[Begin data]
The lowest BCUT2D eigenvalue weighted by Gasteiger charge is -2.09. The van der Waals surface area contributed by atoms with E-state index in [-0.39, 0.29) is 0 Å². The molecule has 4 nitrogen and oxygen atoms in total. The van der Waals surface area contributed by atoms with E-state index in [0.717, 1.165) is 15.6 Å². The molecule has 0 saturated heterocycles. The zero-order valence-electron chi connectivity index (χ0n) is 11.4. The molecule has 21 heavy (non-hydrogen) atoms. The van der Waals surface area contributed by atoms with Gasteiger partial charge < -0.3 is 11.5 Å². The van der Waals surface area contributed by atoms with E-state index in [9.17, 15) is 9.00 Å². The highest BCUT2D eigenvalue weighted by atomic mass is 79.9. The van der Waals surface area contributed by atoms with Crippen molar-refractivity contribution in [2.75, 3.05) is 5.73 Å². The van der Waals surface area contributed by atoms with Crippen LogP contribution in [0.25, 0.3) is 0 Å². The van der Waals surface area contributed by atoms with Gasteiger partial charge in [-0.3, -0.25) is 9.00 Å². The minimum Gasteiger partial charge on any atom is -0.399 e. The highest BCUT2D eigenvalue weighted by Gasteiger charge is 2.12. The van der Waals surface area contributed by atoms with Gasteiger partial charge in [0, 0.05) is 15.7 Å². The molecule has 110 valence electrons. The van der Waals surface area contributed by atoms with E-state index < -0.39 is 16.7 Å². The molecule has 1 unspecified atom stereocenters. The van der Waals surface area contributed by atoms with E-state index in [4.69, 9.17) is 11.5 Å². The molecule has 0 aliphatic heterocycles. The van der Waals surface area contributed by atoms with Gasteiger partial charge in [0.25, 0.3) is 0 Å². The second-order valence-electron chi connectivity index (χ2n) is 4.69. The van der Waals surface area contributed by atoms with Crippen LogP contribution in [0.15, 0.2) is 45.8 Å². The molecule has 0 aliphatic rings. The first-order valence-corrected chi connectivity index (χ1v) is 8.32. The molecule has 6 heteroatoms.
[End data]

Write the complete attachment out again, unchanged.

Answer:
The lowest BCUT2D eigenvalue weighted by Gasteiger charge is -2.09. The van der Waals surface area contributed by atoms with E-state index in [-0.39, 0.29) is 0 Å². The molecule has 4 nitrogen and oxygen atoms in total. The van der Waals surface area contributed by atoms with E-state index in [0.717, 1.165) is 15.6 Å². The molecule has 0 saturated heterocycles. The zero-order valence-electron chi connectivity index (χ0n) is 11.4. The molecule has 21 heavy (non-hydrogen) atoms. The van der Waals surface area contributed by atoms with Gasteiger partial charge < -0.3 is 11.5 Å². The van der Waals surface area contributed by atoms with E-state index in [9.17, 15) is 9.00 Å². The highest BCUT2D eigenvalue weighted by atomic mass is 79.9. The van der Waals surface area contributed by atoms with Crippen molar-refractivity contribution in [2.75, 3.05) is 5.73 Å². The van der Waals surface area contributed by atoms with Crippen LogP contribution in [0.25, 0.3) is 0 Å². The van der Waals surface area contributed by atoms with Gasteiger partial charge in [-0.3, -0.25) is 9.00 Å². The minimum Gasteiger partial charge on any atom is -0.399 e. The highest BCUT2D eigenvalue weighted by Gasteiger charge is 2.12. The van der Waals surface area contributed by atoms with Gasteiger partial charge in [0, 0.05) is 15.7 Å². The molecule has 110 valence electrons. The van der Waals surface area contributed by atoms with E-state index < -0.39 is 16.7 Å². The molecule has 1 unspecified atom stereocenters. The van der Waals surface area contributed by atoms with E-state index in [4.69, 9.17) is 11.5 Å². The molecule has 0 aliphatic heterocycles. The van der Waals surface area contributed by atoms with Gasteiger partial charge in [0.25, 0.3) is 0 Å². The second-order valence-electron chi connectivity index (χ2n) is 4.69. The van der Waals surface area contributed by atoms with Crippen LogP contribution in [0.15, 0.2) is 45.8 Å². The molecule has 0 aliphatic rings. The first-order valence-corrected chi connectivity index (χ1v) is 8.32. The molecule has 6 heteroatoms.